The easier definitions begin with the spectrum from international to multinational to transnational corporation. What is the difference between international and multinational? An international corporation is simply a corporation that transacts between borders―through importation or exportation or both. By contrast, a multinational corporation makes direct investments in other countries and actually have operations beyond its own national borders. This differentiation grounds one of the management decisions involved in creating a global strategy―when does it make sense to have physical operations in a country as opposed to simply transacting via import or export? Next, what is the difference between a multinational and a transnational? The key difference is coordination and governance. Where a multinational is essentially a collection of businesses existing in multiple locations, a transnational has coordinated offerings and operations across borders.
It is tougher to define the term “global corporation.” On the one hand, it is possible to think about globalization simply from the point of view of geographic reach. How many countries, regions or continents does your business reach? But how do we measure this? Do we measure by revenue? Earnings? Customer base? Sourcing? Once the question of reach is answered, the next question is one of governance and coordination. There is also the question of global brand versus global business.
Global Strategy Questions
We also ground the study of global strategy with a few key questions: (a) Why? (b) Where? (c) When? (d) How? and (e) What next?
This week, we tackle the question of Why? We begin with this question because the question of intent must ground all the other questions. There are generally three categories of answers to the question of why a country would wish to cross its national borders.
In his articles on global strategy, Pankaj Ghemawat identifies two general reasons for internationalizing: globalizing markets, and globalizing supply chains. This essentially reflects the traditional view of international trade: exports (chasing markets) and imports (improving sourcing and inputs). Globalizing markets refers to exporting and is essentially about revenue. Many companies internationalize to broaden its revenue opportunities, both simply from the point of view of increasing revenue as well as for diversification. Globalizing supply chains is about chasing lower cost and/or better quality inputs. Diversification, or risk management is an important reason for globalizing both markets and supply chains.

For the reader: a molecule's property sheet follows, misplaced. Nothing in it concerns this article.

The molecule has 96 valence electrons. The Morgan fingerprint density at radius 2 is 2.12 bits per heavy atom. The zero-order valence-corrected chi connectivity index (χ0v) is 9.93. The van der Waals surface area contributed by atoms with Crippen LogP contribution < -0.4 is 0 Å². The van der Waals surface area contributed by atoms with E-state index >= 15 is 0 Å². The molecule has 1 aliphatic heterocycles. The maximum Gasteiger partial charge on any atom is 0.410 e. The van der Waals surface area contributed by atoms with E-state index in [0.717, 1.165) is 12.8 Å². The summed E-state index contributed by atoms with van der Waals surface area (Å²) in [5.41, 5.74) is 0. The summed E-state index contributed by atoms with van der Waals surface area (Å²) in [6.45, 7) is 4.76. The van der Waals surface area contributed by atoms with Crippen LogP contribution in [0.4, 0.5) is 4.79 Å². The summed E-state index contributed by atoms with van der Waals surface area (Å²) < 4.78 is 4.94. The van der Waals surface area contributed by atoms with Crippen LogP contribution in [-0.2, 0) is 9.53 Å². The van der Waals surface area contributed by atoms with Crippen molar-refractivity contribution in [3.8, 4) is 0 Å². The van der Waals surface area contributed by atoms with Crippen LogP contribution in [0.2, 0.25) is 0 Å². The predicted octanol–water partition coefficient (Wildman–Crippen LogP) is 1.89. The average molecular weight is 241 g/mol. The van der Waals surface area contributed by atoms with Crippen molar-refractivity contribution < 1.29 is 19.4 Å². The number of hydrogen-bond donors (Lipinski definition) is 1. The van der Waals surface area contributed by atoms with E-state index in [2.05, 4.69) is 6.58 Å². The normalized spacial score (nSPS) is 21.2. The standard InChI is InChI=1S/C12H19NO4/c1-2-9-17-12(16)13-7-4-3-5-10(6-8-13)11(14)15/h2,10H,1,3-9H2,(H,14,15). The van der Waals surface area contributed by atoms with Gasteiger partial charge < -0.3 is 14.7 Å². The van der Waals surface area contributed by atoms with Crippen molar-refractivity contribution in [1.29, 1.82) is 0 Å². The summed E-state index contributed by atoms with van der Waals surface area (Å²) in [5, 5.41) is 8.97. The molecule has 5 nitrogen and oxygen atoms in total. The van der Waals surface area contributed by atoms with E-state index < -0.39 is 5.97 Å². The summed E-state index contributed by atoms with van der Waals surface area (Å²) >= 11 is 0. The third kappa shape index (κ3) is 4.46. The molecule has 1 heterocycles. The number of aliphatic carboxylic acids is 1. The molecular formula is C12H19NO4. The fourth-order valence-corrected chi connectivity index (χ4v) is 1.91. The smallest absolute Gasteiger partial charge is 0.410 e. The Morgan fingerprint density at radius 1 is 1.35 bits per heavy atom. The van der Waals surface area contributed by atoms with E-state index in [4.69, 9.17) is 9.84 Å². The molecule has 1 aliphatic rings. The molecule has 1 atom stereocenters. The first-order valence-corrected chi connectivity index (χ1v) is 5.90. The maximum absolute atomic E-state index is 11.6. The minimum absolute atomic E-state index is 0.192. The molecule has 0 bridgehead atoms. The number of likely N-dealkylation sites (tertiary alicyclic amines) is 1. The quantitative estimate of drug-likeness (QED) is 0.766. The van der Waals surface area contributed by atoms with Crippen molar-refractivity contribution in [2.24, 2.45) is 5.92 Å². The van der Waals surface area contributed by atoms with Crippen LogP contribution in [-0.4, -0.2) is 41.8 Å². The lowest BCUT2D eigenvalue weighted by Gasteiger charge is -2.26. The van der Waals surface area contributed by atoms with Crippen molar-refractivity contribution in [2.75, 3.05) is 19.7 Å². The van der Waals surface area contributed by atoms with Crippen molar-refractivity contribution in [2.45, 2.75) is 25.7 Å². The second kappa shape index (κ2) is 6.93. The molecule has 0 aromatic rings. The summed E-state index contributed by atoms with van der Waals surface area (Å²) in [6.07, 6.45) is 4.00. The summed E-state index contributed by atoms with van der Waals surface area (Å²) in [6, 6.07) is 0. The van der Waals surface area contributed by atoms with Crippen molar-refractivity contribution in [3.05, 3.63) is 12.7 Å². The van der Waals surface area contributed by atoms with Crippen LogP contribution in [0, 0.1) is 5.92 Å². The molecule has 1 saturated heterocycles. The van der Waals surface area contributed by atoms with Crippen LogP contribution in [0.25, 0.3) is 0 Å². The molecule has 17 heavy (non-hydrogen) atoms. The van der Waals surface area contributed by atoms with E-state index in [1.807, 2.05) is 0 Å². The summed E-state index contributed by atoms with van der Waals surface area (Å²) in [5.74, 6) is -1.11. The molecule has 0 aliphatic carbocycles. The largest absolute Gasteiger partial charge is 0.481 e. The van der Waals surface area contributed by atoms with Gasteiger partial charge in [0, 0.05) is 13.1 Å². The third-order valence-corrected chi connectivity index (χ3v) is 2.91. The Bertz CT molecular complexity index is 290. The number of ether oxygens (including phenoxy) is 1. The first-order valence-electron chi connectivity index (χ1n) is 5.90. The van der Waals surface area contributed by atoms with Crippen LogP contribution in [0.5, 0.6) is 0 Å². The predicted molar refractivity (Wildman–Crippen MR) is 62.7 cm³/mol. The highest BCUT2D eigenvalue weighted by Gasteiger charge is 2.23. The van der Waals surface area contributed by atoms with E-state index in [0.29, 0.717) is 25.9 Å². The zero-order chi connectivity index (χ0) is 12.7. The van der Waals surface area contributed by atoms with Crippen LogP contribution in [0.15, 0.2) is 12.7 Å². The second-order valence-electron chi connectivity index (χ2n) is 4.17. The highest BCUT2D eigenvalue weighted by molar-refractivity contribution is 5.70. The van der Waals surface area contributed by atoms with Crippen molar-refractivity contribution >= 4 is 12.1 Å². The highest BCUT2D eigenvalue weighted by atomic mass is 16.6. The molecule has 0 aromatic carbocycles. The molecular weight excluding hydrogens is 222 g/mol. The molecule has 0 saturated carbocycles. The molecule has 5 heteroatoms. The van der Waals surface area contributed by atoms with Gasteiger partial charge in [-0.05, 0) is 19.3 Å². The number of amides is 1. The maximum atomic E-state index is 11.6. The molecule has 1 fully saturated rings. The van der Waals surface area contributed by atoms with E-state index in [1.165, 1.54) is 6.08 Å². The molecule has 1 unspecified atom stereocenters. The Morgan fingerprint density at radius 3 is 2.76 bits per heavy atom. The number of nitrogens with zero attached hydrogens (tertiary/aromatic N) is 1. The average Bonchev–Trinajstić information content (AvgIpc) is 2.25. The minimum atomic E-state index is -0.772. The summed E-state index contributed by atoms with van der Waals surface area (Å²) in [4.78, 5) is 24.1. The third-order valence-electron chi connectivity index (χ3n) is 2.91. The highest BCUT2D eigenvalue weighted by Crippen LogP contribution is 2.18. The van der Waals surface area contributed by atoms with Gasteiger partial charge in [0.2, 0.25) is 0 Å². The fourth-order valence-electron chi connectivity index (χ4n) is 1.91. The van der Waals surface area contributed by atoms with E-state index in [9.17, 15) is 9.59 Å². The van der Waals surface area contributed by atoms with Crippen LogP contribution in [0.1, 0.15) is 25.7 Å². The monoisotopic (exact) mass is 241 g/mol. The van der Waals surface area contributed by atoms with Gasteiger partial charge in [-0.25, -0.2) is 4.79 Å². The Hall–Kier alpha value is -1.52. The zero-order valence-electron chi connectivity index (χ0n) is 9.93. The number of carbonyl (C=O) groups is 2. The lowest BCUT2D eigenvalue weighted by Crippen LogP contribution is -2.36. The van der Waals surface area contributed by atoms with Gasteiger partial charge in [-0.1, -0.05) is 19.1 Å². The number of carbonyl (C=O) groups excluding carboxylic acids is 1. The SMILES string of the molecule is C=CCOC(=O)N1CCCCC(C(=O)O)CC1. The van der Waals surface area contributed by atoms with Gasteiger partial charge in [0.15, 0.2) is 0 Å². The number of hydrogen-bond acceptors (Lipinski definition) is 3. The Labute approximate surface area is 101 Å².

Finally, there is the third category, which is generally the question of governance and simply general business model efficiency. This category involves choosing locations for corporate headquarters and key elements of the corporate value chain, such as, for example, research and development. The reasons might include locating in a country which has the tax regime or governance environment that is most desirable for the company.
Next week, we continue this discussion on global strategy.
References: (a) Gallegos, Herrera et al Asian Institute of Management Strategic Management Department Strategic Management Cycle, 2017, (b) Ghemawat, P. (2001). Distance still matters. Harvard business review, 79(8), 137-147.